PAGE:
Japan Picks Tohoku Site for International Linear Collider

Preferred site. A Japanese panel says a good place to put the proposed International Linear Collider would be in a tunnel through the Kitakami Mountains in Iwate Prefecture.


A Japanese committee today recommended a site in Japan's Tohoku region for the International Linear Collider (ILC) -- if the country ends up hosting the facility, which could cost $10 billion.

The ILC is expected to pick up where Europe's Large Hadron Collider leaves off in studies of the Higgs boson and other exotic particles. Physicists in North America, Europe, and Japan agree on the need for the collider and have collaborated in the design stage. Each region would like to host the ILC, but Japan has emerged as the most ardent suitor. It is not clear, however, how the machine will be paid for.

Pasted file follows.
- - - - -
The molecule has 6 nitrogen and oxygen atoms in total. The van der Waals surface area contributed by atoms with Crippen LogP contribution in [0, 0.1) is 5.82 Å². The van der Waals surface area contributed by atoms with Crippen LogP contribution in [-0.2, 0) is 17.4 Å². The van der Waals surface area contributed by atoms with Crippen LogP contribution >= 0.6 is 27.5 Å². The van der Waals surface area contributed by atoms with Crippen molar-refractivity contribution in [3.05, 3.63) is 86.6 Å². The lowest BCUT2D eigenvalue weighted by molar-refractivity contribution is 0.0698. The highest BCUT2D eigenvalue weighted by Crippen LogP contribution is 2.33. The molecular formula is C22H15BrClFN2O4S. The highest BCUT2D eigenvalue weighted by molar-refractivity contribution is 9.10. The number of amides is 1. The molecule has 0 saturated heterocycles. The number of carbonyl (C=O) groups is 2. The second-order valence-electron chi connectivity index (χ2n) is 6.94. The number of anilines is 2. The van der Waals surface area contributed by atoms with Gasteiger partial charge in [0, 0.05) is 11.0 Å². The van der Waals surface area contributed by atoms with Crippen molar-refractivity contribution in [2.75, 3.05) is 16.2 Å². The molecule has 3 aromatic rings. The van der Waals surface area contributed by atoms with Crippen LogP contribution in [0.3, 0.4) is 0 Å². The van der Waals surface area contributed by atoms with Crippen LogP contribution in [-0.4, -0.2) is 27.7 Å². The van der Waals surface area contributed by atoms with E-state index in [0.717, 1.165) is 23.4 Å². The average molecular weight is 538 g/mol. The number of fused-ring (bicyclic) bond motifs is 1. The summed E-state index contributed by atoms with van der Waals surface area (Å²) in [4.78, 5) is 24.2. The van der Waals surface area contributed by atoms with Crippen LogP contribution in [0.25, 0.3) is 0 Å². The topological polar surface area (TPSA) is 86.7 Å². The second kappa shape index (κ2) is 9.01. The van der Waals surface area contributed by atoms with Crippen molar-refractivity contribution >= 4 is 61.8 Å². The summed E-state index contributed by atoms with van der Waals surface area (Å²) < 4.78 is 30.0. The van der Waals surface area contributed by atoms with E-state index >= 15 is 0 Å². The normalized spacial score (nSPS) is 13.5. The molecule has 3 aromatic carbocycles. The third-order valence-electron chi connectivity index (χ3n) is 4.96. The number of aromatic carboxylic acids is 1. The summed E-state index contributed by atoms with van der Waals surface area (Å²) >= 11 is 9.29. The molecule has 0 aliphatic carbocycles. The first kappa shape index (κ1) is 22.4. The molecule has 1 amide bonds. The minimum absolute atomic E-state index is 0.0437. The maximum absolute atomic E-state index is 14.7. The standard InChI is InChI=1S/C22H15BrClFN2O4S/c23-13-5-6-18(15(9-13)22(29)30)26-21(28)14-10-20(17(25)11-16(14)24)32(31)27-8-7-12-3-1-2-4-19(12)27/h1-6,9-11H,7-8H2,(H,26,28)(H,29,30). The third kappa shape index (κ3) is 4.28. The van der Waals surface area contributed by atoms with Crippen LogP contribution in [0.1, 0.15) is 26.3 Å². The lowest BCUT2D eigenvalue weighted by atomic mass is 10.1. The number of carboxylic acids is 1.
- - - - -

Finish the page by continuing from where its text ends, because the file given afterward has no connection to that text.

In 2010, Japan's site evaluation committee narrowed the list of candidate sites down to two: one on Kyushu, the southernmost of Japan's four main islands; and the Tohoku site, which would have the collider’s 31-kilometer-long tunnel bored through the Kitakami Mountains. The evaluation committee judged the Kitakami site preferable because of geologic conditions, local infrastructure, and the possibility of making an international scientific community feel at home.

Those backing the Kitakami site are also hoping that some of the billions appropriated by the Japanese government for reconstruction after the 2011 tsunami might be steered to the ILC. Most of Kitakami tunnel would be in Iwate Prefecture, whose coast was battered by the tsunami.

But the decision on how to spend reconstruction money will be up to the politicians, warns Satoru Yamashita, a University of Tokyo physicist who chairs Japan's ILC Strategy Council. And despite Japanese enthusiasm for the project, Yamashita told ScienceInsider that Japan is not going ahead on its own. "It is the ‘international’ linear collider," he says. Only after establishing international partnerships will Japan's government "officially decide to 'go,' " he says.

Follow News from Science